The aging population will continue to require more workers in a wide range of medical professions. Doctors, obviously, will be in demand, but also Nurses, Healthcare Managers and Technicians, Pharmacists, Care-givers and Elder-care Coordinators.

    A mixture of healthcare and technology education would be a powerful combination. Biomedical engineering is expected to be one of the hottest fields over the coming decade.

    Alternately, learning both healthcare and business management skills could also lead to numerous career paths in hospitals, clinics, private care institutions and public health departments. [View the latest Healthcare jobs.]

    Business and Finance

    Businesses will continue to seek new ways attract customers and understand market trends. Data analysts, and market researchers will continue to be hot career paths for the foreseeable future.

    Skilled sales people are always in demand. When making financial decisions, many people still like to talk to a human being and shake someone’s hand. That can’t be automated. For that same reason, financial advisors and financial services jobs will continue to be secure options. [View the latest Business and Finance jobs.]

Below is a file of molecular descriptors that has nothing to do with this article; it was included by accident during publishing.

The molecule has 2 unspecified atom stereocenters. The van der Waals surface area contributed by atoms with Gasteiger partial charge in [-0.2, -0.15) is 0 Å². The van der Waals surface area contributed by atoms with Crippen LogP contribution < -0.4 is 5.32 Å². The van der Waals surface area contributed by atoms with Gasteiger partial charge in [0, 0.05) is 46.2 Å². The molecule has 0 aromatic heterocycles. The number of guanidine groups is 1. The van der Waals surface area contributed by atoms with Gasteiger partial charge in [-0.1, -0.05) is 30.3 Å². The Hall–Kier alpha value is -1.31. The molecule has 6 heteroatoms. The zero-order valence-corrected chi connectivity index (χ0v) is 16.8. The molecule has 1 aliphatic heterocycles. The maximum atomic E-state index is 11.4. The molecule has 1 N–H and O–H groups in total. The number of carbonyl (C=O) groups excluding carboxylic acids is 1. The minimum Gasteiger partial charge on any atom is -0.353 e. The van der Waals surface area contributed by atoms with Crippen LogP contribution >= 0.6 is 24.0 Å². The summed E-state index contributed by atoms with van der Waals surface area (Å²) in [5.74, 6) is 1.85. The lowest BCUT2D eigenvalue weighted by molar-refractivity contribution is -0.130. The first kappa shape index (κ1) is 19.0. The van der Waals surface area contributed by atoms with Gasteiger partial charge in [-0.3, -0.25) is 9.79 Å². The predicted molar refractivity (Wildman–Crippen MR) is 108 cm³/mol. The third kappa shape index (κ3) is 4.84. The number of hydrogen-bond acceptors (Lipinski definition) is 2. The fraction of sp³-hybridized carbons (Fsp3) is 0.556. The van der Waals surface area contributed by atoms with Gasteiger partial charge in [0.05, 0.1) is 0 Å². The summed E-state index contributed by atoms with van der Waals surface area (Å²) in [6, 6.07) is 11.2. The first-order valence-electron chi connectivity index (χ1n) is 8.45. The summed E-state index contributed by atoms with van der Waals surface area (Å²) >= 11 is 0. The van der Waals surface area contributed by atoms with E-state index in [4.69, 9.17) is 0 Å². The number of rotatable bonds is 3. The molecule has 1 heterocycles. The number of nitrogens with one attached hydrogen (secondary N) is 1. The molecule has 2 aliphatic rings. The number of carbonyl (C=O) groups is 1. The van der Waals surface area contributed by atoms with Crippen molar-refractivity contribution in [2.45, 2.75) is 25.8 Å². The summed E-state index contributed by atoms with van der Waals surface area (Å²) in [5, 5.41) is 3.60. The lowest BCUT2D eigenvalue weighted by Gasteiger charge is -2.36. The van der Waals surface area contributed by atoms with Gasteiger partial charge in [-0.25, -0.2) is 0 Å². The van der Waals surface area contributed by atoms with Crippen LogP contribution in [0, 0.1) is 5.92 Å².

Jobs that will always be in demand

    There are also those career-paths that will never become obsolete. Although supply and demand can fluctuate, there will always be a basic need for people in roles such as

    The skilled trades are also stable jobs that will always be needed. And not enough young people consider these options, which has led to an ongoing shortage of trades workers. This means numerous opportunities and higher wages for many skilled trades. The demand for Electricians, Welders, Carpenters, Construction workers and other trades people will be a constant.